May 2, 2018 / 8:47 PM / 5 months ago

Poorest U.S. consumers seen hit hard by T-Mobile, Sprint merger

May 2 (Reuters) - The poorest U.S. consumers would lose most from the proposed tie-up of wireless carriers T-Mobile US Inc and Sprint Corp, according to consumer advocates who warned the combined company would hike fees for pre-paid and other low-cost mobile phone plans.

T-Mobile and Sprint announced a $26 billion all-stock deal on Sunday, saying they believed they could win over skeptical regulators because the merger would create thousands of jobs and help the United States beat China in creating 5G, the next generation mobile network.

But consumer groups complained the deal would lead to higher prices, hitting low-income people the hardest and leaving them fewer alternatives for communication.

Amparo Calcawell knows this well. The 62-year-old hairdresser has already lost her $50 per month Boost Mobile service due to a missed payment and fears higher prices will force her to find a new provider.

The New York City resident, speaking outside a Boost Mobile store in Manhattan holding a fistful of cash, needs her phone to keep in touch with family: “This is why a phone is so important.”

The Federal Communications Commission and Justice Department will likely review the proposed deal to determine if it would harm competition or if it is in the public interest.

While AT&T and Verizon dominate the U.S. wireless market overall, T-Mobile is the most popular among customers who make less than $75,000 per year, and Sprint’s pre-paid brand Boost counts 83 percent of its users in that income range, according to data from Kagan, S&P Global Market Intelligence data.

T-Mobile has 38 percent of the U.S. pre-paid market, while Sprint has 16 percent, which would give the combined company 54 percent, according to S&P.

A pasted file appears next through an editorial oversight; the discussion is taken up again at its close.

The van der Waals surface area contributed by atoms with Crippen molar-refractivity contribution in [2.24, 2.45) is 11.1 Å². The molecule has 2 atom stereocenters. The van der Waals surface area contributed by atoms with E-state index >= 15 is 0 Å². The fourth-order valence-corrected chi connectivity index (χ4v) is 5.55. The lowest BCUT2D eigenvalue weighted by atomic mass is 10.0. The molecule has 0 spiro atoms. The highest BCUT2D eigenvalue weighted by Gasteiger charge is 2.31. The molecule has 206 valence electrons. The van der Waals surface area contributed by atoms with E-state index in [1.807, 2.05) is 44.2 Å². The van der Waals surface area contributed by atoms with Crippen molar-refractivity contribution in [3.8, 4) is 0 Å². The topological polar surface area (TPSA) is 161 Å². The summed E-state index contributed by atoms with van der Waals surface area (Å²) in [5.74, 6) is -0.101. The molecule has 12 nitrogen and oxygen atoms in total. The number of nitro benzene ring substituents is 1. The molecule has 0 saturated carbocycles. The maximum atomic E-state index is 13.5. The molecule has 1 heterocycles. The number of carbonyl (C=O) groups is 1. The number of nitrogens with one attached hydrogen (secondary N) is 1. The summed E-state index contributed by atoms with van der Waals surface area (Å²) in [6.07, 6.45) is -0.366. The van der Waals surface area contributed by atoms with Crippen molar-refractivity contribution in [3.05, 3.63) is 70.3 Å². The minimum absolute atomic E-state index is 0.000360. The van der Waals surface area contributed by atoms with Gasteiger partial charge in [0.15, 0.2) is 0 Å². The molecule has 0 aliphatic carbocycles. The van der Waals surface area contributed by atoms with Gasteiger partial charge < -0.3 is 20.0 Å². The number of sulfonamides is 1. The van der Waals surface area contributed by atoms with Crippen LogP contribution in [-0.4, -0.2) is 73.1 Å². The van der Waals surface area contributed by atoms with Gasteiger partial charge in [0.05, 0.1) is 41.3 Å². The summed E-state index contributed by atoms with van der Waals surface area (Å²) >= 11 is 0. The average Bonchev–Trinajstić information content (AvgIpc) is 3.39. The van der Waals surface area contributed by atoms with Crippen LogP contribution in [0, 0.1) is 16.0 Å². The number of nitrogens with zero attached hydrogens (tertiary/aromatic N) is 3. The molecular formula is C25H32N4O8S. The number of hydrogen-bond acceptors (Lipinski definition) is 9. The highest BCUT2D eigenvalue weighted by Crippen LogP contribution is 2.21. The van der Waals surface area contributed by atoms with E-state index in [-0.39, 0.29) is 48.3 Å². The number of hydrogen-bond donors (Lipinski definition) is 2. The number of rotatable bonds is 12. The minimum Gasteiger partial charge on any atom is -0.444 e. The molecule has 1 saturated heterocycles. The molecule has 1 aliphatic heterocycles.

“Lower income consumers are likely to lose the most options and face stiff price hikes because Sprint and T-Mobile are the only game in town for them,” said Gene Kimmelman, president of advocacy group Public Knowledge and a former chief counsel for the U.S. Justice Department’s Antitrust Division.

In its antitrust review, the Justice Department would likely view the prepaid market as a separate market, and if they do the companies could be in for a tough review, experts said.

“It’s clearly putting a more than 50 percent leader in the market. That will draw serious scrutiny,” said Caroline Holland, a Mozilla tech policy fellow who formerly served as chief counsel for competition and intergovernmental relations in DOJ’s antitrust division.

Consumers are already questioning the fewer choices among the major carriers. Sharron Cannon, 60, who lives in Harlem, New York, said she had canceled her Sprint plan because she was unhappy with the service and moved to T-Mobile, only to find out the companies were combining.

Now Cannon, an entrepreneur who depends on her phone to run her business, said she is concerned her bill will go up.

Spokespeople for T-Mobile and Sprint had no immediate comment for this story. AT&T and Verizon declined comment.

WHOLESALE WOES

T-Mobile and Sprint sell their airwaves to smaller wireless carriers that also serve low-income and budget-conscious customers, and a merger could hurt those carriers’ ability to negotiate for lower prices, said Stephen Stokols, chief executive of FreedomPop, which offers a free phone plan and uses Sprint’s network.

Retail wireless prices have declined over the past year and a half, but Stokols predicts price cuts will end after the merger.

FreedomPop has more than 2 million customers, and about 20 percent make less than $40,000 per year, Stokols said, adding about half of users are on the free phone service plan.

Since T-Mobile and Sprint have their own branded pre-paid users, and also power smaller pre-paid operators, the control the company would have over the market is concerning, Stokols said.

The deal is “good for the market, but bad for consumers,” Stokols said. “T-Mobile and Sprint have been driving down pricing previously. you won’t have competition at the bottom level anymore.” (Reporting by Sheila Dang in New York and Diane Bartz in Washington; Editing by David Gregorio)

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